Above: Mary and her fellow boarders in their school uniforms in the Girls House of Hope Foyer.
Today is International Day of the Girl Child. On this day we recognize the needs and challenges that girls face while empowering them to fulfill their potential and exercise their human rights. Girls are the most vulnerable members of Zambia’s society. This is why African Vision of Hope built the Girls House of Hope.
On March 1, 2019 the Girls House of Hope celebrated its grand opening. Mary and her friends cried tears of joy as they walked into the only home they have ever known. She wept when she saw she had her very own bed. Her room is named the “Peace” room, after the fruits of the spirit found in Galatians 5.
Zambia has one of the highest HIV/AIDS infection rates in the world. The disease has left 1.2 million orphans behind in its stormy path. Extended families are overwhelmed and powerless as they are raising nieces, nephews, community children, and grandchildren. Forgotten little ones are forced into the street to beg, resort to prostitution, or trafficked as child laborers. Mary was twelve when she began living in the streets.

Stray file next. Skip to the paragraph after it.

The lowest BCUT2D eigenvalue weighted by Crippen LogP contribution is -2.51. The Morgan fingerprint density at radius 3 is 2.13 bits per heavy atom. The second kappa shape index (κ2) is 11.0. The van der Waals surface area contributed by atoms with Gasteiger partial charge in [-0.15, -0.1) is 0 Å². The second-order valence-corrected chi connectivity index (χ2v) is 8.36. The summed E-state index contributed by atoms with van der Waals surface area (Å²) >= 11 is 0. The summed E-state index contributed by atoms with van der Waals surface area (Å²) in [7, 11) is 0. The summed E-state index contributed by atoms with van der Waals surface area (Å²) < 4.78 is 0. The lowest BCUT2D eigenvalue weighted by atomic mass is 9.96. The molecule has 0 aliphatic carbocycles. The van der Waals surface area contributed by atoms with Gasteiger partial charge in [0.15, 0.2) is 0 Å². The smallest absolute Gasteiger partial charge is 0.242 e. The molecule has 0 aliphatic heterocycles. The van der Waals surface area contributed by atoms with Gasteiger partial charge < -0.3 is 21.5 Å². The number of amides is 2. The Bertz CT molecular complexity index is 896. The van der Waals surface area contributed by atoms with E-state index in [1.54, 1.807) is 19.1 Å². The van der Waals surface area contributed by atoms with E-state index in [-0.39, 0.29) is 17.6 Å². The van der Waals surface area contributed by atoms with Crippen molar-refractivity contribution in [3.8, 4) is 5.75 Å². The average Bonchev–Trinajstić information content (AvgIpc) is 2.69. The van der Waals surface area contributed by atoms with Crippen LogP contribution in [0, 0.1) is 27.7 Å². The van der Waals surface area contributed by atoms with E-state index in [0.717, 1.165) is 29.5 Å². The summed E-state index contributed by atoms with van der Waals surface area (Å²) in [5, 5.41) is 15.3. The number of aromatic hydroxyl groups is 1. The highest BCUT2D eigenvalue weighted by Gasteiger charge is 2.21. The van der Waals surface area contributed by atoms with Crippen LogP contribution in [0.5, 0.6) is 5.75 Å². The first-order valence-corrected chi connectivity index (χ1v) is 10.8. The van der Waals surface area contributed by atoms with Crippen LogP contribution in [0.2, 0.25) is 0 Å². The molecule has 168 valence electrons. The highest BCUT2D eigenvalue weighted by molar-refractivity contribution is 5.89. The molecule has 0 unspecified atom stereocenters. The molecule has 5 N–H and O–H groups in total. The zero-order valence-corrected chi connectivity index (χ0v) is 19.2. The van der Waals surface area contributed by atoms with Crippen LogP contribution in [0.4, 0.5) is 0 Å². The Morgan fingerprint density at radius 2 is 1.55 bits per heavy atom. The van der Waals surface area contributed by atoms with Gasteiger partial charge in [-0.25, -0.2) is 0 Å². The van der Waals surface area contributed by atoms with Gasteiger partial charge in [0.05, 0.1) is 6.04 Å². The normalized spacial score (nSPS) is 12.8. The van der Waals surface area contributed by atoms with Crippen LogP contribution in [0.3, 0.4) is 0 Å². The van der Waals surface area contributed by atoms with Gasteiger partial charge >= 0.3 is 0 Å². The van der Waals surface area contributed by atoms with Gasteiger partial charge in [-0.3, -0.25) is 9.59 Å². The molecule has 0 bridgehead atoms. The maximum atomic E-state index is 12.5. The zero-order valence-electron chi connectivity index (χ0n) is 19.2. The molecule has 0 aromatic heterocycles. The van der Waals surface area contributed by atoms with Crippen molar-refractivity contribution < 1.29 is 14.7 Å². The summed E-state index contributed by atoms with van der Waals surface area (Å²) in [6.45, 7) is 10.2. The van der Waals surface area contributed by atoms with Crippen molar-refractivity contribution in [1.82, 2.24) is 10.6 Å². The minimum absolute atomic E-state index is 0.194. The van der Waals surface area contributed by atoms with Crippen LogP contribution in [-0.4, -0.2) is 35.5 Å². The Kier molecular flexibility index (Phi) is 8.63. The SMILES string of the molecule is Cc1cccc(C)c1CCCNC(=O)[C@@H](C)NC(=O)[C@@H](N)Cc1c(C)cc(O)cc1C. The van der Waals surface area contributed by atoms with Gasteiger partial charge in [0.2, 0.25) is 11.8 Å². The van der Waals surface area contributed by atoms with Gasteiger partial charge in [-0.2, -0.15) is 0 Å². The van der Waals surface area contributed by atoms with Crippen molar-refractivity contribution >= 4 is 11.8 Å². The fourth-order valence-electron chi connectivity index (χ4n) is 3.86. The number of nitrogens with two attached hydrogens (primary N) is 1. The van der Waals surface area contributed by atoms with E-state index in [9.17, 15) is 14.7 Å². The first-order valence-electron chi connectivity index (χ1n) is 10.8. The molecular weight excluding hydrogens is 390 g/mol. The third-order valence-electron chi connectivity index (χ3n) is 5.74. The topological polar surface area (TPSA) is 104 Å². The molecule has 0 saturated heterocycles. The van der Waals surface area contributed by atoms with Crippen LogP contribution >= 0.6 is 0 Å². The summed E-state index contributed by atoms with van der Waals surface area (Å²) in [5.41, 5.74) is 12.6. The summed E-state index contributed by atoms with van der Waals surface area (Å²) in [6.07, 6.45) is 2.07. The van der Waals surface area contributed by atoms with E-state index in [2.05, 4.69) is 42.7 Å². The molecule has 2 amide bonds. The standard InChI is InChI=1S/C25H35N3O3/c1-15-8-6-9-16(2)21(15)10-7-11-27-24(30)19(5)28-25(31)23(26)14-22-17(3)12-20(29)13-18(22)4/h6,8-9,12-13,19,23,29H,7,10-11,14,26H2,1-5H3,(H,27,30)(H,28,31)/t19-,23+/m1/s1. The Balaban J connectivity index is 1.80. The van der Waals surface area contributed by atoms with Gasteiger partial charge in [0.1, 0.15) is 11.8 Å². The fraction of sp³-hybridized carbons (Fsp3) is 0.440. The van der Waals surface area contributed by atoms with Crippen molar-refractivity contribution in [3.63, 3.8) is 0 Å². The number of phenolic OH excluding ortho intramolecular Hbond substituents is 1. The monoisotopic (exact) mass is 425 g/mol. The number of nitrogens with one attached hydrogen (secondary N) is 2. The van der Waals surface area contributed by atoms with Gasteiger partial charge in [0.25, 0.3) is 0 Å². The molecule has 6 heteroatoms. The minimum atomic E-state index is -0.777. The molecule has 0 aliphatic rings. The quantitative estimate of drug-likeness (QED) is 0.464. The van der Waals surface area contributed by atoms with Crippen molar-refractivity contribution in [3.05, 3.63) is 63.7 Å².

“I would sleep in the dirt on the streets and collect water bottles to sell. I never bathed, and people called me a pig. Many of my friends who lived there with me have now died.”
Mary started attending church in Lusaka, Zambia’s capital city. The church youth leader brought her to the African Vision of Hope office and she was enrolled and became one of the first girls to be accepted into the Girls House of Hope. She is now fifteen years old and has a safe home, goes to school every day, and has a family of sisters and a house mother. Each girl living in the House of Hope has responsibilities as a family member that includes cooking, cleaning, gardening, washing clothes, and preparing for the next day.
The House of Hope will be able to provide hope, love, rescue, education, and shelter for 90 more girls just like Mary. To be part of their transformation click HERE.